DACA Recipients, Undocumented Immigrants Ineligible For COVID-19 Assistance For College Students

Published: Friday, April 24, 2020 - 5:05am
Yesica Pacheco
ASU senior Yesica Pacheco is among the Deferred Action For Childhood Arrivals recipients who can't qualify for Emergency Financial Aid Grants to Students from the U.S. Department of Education and the federal coronavirus relief bill.

Earlier this month, the U.S. Department of Education announced it would distribute more than $6 billion so colleges and universities could provide Emergency Financial Aid Grants to their students during the coronavirus pandemic. But not all students are eligible for that money. 

New guidance issued Tuesday by the U.S. Department of Education said qualifying students include those who are eligible for federal financial aid. This leaves out undocumented students and recipients of the Deferred Action For Childhood Arrivals, or DACA, program. 

“The CARES Act makes clear that this taxpayer funded relief fund should be targeted to U.S. citizens, which is consistently echoed throughout the law," said the department's press secretary Angela Morabito.

Arizona State University senior Yesica Pacheco, who is majoring in elementary education, is one of those DACA students. The money would have helped her with personal and school-related expenses since she was laid off from her job at a Ross clothing store last month. She's angry but not surprised that the money can't go to help students like her. 

“Unfortunately, right now, I’m struggling between paying my bills or using the money I have to pay for my summer course that I need in order to graduate in December," Pacheco said. 

Karina Ruiz, executive director of the Arizona Dream Act Coalition advocacy group and DACA recipient, sees this action as racist and xenophobic.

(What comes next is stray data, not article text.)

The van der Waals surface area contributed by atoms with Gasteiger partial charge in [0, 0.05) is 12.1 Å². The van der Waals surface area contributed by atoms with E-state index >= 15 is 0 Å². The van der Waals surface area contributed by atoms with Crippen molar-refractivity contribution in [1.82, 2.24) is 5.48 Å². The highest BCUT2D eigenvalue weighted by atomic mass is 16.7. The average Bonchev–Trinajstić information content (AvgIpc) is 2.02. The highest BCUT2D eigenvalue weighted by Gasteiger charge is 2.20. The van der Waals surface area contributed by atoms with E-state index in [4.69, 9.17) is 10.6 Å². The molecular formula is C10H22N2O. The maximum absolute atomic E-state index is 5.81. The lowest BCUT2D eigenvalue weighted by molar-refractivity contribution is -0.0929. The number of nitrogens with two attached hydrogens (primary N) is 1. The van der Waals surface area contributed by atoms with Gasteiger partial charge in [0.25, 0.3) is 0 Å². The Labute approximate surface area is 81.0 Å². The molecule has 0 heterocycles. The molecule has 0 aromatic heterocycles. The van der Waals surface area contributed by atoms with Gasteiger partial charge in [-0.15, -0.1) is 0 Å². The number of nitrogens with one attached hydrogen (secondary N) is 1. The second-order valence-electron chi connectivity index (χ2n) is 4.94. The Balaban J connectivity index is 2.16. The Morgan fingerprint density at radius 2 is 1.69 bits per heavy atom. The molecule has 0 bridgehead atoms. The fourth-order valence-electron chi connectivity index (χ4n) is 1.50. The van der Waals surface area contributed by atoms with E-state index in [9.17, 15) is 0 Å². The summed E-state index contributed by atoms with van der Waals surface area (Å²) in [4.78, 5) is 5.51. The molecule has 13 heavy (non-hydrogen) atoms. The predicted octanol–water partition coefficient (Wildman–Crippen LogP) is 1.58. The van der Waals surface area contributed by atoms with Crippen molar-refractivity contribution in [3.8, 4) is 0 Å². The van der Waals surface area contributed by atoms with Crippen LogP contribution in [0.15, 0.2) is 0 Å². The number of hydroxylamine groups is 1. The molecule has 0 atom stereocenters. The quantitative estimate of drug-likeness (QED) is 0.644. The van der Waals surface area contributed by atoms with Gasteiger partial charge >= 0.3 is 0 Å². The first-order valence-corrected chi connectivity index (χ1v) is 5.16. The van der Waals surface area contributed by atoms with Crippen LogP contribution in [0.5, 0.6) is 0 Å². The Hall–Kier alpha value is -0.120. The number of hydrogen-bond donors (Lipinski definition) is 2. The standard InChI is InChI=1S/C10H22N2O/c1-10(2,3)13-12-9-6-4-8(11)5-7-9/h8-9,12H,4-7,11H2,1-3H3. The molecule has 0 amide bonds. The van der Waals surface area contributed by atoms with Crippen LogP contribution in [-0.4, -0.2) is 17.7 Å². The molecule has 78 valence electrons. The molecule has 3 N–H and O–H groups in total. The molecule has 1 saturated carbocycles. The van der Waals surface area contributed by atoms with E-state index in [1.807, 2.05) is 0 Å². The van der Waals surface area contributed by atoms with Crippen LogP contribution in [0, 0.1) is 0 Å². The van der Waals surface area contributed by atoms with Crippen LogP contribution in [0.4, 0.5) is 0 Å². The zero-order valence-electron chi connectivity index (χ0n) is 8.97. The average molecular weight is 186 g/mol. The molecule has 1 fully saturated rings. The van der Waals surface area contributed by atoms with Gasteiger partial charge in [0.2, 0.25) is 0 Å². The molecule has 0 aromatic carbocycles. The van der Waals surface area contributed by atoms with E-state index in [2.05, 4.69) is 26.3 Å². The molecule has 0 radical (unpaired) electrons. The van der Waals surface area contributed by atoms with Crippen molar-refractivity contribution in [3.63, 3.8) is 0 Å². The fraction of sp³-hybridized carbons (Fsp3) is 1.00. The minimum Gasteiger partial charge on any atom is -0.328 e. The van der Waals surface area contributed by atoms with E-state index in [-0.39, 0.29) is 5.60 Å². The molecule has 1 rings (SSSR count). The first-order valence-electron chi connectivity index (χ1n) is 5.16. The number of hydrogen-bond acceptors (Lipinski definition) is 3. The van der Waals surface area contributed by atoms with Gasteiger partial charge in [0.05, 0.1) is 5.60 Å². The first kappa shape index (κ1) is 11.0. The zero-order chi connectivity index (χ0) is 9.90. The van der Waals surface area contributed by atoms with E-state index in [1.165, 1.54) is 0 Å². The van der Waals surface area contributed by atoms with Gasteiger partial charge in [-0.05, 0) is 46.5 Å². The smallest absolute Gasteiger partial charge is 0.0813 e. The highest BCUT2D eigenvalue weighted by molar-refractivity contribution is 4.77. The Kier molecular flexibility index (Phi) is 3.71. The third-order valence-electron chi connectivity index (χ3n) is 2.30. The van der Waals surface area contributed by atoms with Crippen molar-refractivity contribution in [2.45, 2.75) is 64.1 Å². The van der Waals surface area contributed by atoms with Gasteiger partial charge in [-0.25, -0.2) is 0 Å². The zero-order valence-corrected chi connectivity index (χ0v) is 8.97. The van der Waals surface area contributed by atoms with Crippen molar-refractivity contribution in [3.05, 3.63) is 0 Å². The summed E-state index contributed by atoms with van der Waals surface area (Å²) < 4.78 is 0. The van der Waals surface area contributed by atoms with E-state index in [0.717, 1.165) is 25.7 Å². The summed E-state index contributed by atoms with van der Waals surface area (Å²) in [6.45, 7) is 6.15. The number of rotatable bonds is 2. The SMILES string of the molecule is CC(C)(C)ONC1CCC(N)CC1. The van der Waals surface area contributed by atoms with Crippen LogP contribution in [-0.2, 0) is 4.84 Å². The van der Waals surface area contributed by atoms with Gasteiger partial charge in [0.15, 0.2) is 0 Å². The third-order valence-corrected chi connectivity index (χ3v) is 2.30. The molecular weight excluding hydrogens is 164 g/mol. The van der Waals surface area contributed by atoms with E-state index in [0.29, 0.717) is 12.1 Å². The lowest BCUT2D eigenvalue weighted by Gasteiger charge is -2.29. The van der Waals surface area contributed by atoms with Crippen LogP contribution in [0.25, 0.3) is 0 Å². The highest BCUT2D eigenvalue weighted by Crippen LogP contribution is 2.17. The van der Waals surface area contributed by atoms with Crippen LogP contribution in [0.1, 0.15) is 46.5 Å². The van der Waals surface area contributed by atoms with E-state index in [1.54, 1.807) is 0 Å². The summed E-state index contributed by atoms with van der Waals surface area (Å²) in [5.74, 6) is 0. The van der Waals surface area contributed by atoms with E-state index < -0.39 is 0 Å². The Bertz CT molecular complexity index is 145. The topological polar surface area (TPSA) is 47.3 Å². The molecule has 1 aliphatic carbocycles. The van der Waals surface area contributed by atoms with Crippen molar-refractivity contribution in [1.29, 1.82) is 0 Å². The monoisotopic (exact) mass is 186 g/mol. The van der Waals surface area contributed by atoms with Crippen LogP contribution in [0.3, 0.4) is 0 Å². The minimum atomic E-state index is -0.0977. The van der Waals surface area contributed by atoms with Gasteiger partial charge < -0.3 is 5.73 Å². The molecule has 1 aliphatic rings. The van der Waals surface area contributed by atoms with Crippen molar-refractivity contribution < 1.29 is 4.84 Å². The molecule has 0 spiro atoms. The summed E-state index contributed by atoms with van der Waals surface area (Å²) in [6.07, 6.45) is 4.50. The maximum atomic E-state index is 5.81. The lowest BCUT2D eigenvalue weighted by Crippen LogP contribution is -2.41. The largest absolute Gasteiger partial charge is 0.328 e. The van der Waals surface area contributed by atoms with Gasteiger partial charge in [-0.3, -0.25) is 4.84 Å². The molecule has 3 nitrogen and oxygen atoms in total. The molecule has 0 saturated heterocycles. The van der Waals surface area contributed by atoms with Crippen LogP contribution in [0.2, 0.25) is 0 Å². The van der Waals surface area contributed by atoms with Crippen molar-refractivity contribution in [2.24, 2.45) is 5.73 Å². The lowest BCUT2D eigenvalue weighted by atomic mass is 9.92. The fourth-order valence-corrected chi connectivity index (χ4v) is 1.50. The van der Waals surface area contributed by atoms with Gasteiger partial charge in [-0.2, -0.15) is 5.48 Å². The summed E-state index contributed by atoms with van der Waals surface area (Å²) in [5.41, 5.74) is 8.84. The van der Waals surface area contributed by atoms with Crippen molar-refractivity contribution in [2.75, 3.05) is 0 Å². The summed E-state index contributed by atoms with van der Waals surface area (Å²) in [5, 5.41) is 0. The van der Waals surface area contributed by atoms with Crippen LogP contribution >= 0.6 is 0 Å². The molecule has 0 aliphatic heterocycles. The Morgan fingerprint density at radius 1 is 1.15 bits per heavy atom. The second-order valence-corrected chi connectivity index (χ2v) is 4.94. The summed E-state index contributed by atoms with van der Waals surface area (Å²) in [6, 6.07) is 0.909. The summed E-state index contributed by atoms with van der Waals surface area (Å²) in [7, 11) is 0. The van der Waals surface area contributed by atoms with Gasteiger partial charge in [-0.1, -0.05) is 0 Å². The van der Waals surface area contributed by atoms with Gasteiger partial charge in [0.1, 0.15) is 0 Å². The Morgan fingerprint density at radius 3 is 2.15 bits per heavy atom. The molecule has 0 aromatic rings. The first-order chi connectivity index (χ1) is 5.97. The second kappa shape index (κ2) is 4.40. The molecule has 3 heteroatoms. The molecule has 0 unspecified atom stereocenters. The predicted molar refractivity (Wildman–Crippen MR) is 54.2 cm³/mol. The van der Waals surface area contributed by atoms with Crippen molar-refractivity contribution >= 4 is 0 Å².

“It’s pure evil that in the midst of a pandemic, this government is more concerned about excluding these very students that probably need most of the resources that they are helping and providing with through the universities," she said. 

Pacheco said she received a $1,200 stimulus check and she already used that money to pay for rent and buy a new iPad to produce virtual lessons for her unpaid student teaching position this semester. She also cleans houses with her mom to make extra money, but they've had many clients cancel. 

"Now, I don't have the income to pay most of my bills," she said. 

Pacheco has also thought about applying to job openings at stores that are still hiring right now, but she's not sure if the money is worth putting her health at risk.

Aliento, a Valley-based undocumented and youth-led community organization, is raising money for a relief fund to help mixed-status families in Arizona who were left out of the stimulus package.

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